Avoiding Problems After Surgery
Blood Clot Prevention
Follow your orthopaedic surgeon’s instructions carefully to minimize the potential of blood clots that can occur during the first several weeks of your recovery.
Warning signs of possible blood clots in your leg include:
- Increasing pain in your calf
- Tenderness or redness above or below your knee
- Increasing swelling in your calf, ankle, and foot
Warning signs that a blood clot has traveled to your lung include:
- Sudden increased shortness of breath
- Sudden onset of chest pain
- Localized chest pain with coughing
Notify your doctor immediately if you develop any of these signs.
The most common causes of infection following total knee replacement surgery are from bacteria that enter the bloodstream during dental procedures, urinary tract infections, or skin infections. These bacteria can lodge around your knee replacement and cause an infection.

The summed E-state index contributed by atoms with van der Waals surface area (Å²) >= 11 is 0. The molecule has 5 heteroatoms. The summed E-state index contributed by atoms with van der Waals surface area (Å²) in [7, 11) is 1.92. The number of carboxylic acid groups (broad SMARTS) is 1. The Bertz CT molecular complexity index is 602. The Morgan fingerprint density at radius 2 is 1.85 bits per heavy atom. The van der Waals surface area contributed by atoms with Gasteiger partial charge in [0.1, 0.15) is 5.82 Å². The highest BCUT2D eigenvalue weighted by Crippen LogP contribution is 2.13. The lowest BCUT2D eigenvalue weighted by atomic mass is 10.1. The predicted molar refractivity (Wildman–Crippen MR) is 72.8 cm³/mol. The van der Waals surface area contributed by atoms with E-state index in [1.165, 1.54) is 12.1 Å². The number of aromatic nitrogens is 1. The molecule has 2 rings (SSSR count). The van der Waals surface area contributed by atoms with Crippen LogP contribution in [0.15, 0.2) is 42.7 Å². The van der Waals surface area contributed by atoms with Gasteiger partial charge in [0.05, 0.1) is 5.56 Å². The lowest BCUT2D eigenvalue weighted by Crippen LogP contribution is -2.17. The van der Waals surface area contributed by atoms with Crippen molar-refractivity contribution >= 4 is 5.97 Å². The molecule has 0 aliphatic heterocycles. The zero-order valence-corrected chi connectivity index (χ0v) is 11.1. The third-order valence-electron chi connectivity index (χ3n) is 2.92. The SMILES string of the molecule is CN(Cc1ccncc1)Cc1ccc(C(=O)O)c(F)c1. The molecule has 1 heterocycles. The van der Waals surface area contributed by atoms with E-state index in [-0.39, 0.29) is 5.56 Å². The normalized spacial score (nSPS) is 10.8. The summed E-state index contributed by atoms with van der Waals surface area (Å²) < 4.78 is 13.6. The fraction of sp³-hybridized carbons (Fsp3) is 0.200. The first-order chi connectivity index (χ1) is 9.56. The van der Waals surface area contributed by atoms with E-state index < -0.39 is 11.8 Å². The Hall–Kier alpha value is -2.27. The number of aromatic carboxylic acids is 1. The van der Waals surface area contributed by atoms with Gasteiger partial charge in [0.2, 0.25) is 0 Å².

After your knee replacement, you must take preventive antibiotics before dental or surgical procedures that could allow bacteria to enter your bloodstream.
Warning signs of a possible knee replacement infection are:
- Persistent fever (higher than 100°F orally)
- Shaking chills
- Increasing redness, tenderness, or swelling of the knee wound
- Drainage from the knee wound
- Increasing knee pain with both activity and rest
Notify your doctor immediately if you develop any of these signs.
A fall during the first few weeks after surgery can damage your new knee and may result in a need for further surgery. Stairs are a particular hazard until your knee is strong and mobile. You should use a cane, crutches, a walker, or hand rails or have someone to help you until you have improved your balance, flexibility, and strength.